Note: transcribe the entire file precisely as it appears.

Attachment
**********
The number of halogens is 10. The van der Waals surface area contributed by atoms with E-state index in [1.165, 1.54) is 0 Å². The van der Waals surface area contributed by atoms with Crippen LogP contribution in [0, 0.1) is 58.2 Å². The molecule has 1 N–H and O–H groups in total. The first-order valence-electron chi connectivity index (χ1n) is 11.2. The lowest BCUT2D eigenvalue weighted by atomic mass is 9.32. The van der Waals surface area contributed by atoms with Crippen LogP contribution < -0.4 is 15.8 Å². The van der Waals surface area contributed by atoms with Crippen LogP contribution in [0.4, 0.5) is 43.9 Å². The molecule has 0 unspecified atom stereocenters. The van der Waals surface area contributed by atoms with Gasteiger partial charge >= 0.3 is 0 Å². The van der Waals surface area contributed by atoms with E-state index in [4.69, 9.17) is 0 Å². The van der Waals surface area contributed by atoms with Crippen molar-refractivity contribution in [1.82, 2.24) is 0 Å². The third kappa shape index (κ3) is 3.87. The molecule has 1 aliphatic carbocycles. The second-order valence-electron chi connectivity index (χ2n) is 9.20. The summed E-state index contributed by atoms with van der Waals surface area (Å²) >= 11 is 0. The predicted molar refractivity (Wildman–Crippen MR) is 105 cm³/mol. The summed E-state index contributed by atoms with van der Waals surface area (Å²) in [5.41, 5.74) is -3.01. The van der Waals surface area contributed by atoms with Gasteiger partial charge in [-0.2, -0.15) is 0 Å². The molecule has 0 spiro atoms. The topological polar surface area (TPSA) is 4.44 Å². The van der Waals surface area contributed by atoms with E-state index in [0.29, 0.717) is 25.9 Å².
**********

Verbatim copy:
The number of halogens is 10. The van der Waals surface area contributed by atoms with E-state index in [1.165, 1.54) is 0 Å². The van der Waals surface area contributed by atoms with Crippen LogP contribution in [0, 0.1) is 58.2 Å². The molecule has 1 N–H and O–H groups in total. The first-order valence-electron chi connectivity index (χ1n) is 11.2. The lowest BCUT2D eigenvalue weighted by atomic mass is 9.32. The van der Waals surface area contributed by atoms with Crippen LogP contribution < -0.4 is 15.8 Å². The van der Waals surface area contributed by atoms with Crippen LogP contribution in [0.4, 0.5) is 43.9 Å². The molecule has 0 unspecified atom stereocenters. The van der Waals surface area contributed by atoms with Gasteiger partial charge >= 0.3 is 0 Å². The van der Waals surface area contributed by atoms with E-state index in [4.69, 9.17) is 0 Å². The van der Waals surface area contributed by atoms with Crippen molar-refractivity contribution in [1.82, 2.24) is 0 Å². The third kappa shape index (κ3) is 3.87. The molecule has 1 aliphatic carbocycles. The second-order valence-electron chi connectivity index (χ2n) is 9.20. The summed E-state index contributed by atoms with van der Waals surface area (Å²) >= 11 is 0. The predicted molar refractivity (Wildman–Crippen MR) is 105 cm³/mol. The summed E-state index contributed by atoms with van der Waals surface area (Å²) in [5.41, 5.74) is -3.01. The van der Waals surface area contributed by atoms with Gasteiger partial charge in [-0.2, -0.15) is 0 Å². The molecule has 0 spiro atoms. The topological polar surface area (TPSA) is 4.44 Å². The van der Waals surface area contributed by atoms with E-state index in [0.29, 0.717) is 25.9 Å².